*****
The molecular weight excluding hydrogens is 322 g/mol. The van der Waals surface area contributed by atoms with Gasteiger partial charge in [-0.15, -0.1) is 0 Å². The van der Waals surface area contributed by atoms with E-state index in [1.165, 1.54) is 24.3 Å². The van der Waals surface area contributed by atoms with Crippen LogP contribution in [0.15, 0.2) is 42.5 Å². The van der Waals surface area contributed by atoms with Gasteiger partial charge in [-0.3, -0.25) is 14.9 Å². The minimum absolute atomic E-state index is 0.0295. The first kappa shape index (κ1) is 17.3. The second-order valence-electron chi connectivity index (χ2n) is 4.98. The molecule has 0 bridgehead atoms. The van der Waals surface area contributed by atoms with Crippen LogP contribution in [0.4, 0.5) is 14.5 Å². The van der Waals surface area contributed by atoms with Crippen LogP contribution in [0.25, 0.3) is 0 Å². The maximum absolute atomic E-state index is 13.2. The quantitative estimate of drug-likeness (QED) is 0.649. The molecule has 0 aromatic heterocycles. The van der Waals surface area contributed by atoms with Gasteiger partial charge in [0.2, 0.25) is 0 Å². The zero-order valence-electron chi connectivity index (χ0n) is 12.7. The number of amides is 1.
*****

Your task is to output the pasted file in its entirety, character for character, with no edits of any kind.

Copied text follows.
The molecular weight excluding hydrogens is 322 g/mol. The van der Waals surface area contributed by atoms with Gasteiger partial charge in [-0.15, -0.1) is 0 Å². The van der Waals surface area contributed by atoms with E-state index in [1.165, 1.54) is 24.3 Å². The van der Waals surface area contributed by atoms with Crippen LogP contribution in [0.15, 0.2) is 42.5 Å². The van der Waals surface area contributed by atoms with Gasteiger partial charge in [-0.3, -0.25) is 14.9 Å². The minimum absolute atomic E-state index is 0.0295. The first kappa shape index (κ1) is 17.3. The second-order valence-electron chi connectivity index (χ2n) is 4.98. The molecule has 0 bridgehead atoms. The van der Waals surface area contributed by atoms with Crippen LogP contribution in [0.4, 0.5) is 14.5 Å². The van der Waals surface area contributed by atoms with Crippen LogP contribution in [0.25, 0.3) is 0 Å². The maximum absolute atomic E-state index is 13.2. The quantitative estimate of drug-likeness (QED) is 0.649. The molecule has 0 aromatic heterocycles. The van der Waals surface area contributed by atoms with Gasteiger partial charge in [0.2, 0.25) is 0 Å². The zero-order valence-electron chi connectivity index (χ0n) is 12.7. The number of amides is 1.